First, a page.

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A Guide To The Cultural Battle That Is Reshaping The Media Business

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Ben Huh is the CEO of the Cheezburger Network, the company behind the blogs that include I Can Has Cheezburger?, FAIL Blog, and There, I Fixed It.

For all our lives, one device has dominated and shaped our cultural understanding of the world. The television has consumed years of our lives and has been our window to the outside world. In fact, going all the way back to the 1930s, the television has physically occupied a central place in our family lives. It wasn’t until the popularization of internet that the cultural hegemony of television has come into question. But boy, are we questioning it now.

With its ability to remix content, satire and criticism, Internet Culture is slowly chipping away at the cultural fortress built by television, radio and other forms of mass media — commonly referred to as Popular Culture. While many of us casually participate in this process online, we’re unaware of the sea change that’s occurring. Status updates, social networking, blogging and other habits have given rise to Internet Culture and now, internet users have created more content than mass media has created since the invention of the printing press. We have started to take control of the culture that molds our world view — taking the control away from the powerful in the media and giving it to our unwashed peers.

The challenge for big media companies is not just financial. They have to find a way to embrace the power of their users and change their thought process and attitude towards their customers, while not alienating the creator-centric model that currently pays the bills. Interestingly enough, it’s the music industry (thanks to the pains caused by file-sharing) that’s beginning to experiment with ways to embrace the fans through merchandise and concerts, even if it means less short-term revenues.

The battle for dominance between these two cultures is playing out today, pitting users and tech companies on one side (Internet Culture) and big media companies on the other (Popular Culture). Full disclosure: As the CEO and Founder of the Cheezburger Network, we firmly put ourselves on the side of Internet Culture. Popular Culture is economically and socially the opposite of Internet Culture. In fact, they occupy almost polar-opposite positions when it comes to ownership, filtering and creativity. Here are the three core differences between the two camps:

Ownership vs. Fair Use

Popular Culture deals almost exclusively in the domain of rights-owned content. That TV show you’re watching, or that movie with the tall blue aliens? Someone owns the exclusive right to control how that content will be used. Internet Culture, however, creates value via remixing and twisting popular out of content — extending the definition of fair use. The brouhaha over Shepard Fairey’s Obama Hope Poster is a microcosm of this conflict. The Internet Culture crowd has almost no problem accepting the fair use argument of Fairey, whereas the AP strongly argued the opposite.

The Hero vs. The Masses

We love a hero. Or a superstar. Or a cultural icon. We love to demonize some people and put others on pedestals. Fact is, no one is creative in a vacuum. Joss Whedon had influences and inspirations, and so does Stephenie Meyer. But Popular Culture loves to make stars and heroes. It’s more lucrative that way. With Internet Culture, it’s a little harder to pinpoint the heroes of a collaborative process that involves hundreds of unconnected individuals. The lolcat meme started in 4chan and worked it way through internet humor forums until two people in Hawaii built a shrine around it called The internet is a faceless hero, whose name we can’t call in a time of need. It’s a little harder to love and easier to write off as “weird.” While geniuses create TV shows, movies and albums, we (the internet), create memes.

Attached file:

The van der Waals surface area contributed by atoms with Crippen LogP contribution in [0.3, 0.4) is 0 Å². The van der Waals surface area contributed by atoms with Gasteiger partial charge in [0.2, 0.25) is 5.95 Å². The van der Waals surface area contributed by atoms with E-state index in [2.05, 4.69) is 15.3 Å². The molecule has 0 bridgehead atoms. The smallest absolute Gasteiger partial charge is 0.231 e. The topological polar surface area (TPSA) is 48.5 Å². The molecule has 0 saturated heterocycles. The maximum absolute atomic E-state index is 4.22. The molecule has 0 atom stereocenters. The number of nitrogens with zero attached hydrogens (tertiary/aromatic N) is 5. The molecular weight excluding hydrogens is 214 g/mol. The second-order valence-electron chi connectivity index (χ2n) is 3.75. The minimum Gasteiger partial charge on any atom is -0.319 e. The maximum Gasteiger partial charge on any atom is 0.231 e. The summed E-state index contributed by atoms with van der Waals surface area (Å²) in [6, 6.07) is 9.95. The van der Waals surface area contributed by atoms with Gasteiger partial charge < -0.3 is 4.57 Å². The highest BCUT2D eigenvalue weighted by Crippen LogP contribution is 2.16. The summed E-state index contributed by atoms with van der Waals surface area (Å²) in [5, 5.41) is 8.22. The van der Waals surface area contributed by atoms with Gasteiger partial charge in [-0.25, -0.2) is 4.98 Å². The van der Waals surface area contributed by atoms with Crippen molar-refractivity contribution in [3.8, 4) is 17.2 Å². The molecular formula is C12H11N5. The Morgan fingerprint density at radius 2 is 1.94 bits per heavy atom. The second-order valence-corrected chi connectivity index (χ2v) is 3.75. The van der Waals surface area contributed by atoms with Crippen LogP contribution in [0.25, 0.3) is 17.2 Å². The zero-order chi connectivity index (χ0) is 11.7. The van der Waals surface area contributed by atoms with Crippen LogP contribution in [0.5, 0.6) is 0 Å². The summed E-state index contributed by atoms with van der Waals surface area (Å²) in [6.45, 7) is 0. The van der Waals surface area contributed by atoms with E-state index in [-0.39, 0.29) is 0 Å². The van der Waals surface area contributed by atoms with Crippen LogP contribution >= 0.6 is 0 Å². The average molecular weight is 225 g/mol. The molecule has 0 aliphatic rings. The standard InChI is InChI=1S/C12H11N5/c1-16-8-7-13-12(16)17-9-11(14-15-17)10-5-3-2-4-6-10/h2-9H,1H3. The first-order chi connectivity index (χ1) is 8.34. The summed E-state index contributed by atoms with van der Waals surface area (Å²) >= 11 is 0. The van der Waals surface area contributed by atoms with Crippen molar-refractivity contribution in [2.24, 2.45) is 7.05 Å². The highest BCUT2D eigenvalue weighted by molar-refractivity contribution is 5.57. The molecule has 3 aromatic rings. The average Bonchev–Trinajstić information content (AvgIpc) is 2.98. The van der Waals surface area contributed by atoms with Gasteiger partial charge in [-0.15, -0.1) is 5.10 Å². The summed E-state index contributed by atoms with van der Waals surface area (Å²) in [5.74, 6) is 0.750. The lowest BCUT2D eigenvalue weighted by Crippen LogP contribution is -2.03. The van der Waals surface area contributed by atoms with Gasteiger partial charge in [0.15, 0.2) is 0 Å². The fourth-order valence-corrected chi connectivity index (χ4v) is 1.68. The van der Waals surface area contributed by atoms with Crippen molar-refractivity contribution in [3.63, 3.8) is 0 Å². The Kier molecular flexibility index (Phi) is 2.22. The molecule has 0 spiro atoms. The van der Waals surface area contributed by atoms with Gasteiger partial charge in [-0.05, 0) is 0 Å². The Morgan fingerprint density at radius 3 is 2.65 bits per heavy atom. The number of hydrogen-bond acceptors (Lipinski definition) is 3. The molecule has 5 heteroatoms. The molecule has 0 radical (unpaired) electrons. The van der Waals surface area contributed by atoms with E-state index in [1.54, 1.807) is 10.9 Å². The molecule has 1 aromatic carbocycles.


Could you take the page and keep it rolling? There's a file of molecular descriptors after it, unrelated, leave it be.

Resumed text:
Top-down vs. Passion-driven

Ever watch an episode of Cavemen? You know, the comedy based on the GEICO cavemen characters. No? Neither did I. But it was broadcast on ABC (NYSE: DIS). A few executives decided that it was worth the precious airtime and created 13 episodes of this show. That’s the epitome of top-down decision-making. On the other hand, the Internet Culture process is far more fluid. And while not perfectly meritocratic, none of us hold enough power to make or break the popularity of a cultural meme. If something does become popular, it’s likely that hundreds, if not millions of passionate individuals will volunteer their time, voice and social status to propel the meme forward.

This isn’t a zero-sum process, but we’re already seeing friction between two camps especially when it comes to the ad dollars that power them. We’re certainly witnessing the slow decline of Popular Culture’s influence in our lives — particularly if you are young and well off. And like any good meme, Internet Culture will continue to gain influence over more and more groups of people.

11 Responses to “A Guide To The Cultural Battle That Is Reshaping The Media Business”

  1. Well, as an old fart, I appreciated this article. I did a good job of summarizing what’s happening in the media world. In my opinion, the current popular culture is going to have to re-invent itself or perish. Quite frankly, I love the internet. Not for it’s memes, but for its ability for the many different perspectives that are not offered on practically anything, but mostly on politics. Popular culture long ago become a propaganda machine. That is why they are losing the content war. They do not have freedom to publish the truth, just obedience to their masters. Those masters are now feeling threatened by the peoples ability to communicate what is happening local the their area. And the ugly truth about who is dictating what people perceive to be reality is coming out bit by bit. And, they are offended. The momentum for change starting to swell. But, the key turning point will be when popular culture, realizing that they are doomed and not even their masters can prevent it, will began to once again publish the truth. And then, internet culture will dominate. But guess what? They just simply become the new popular culture…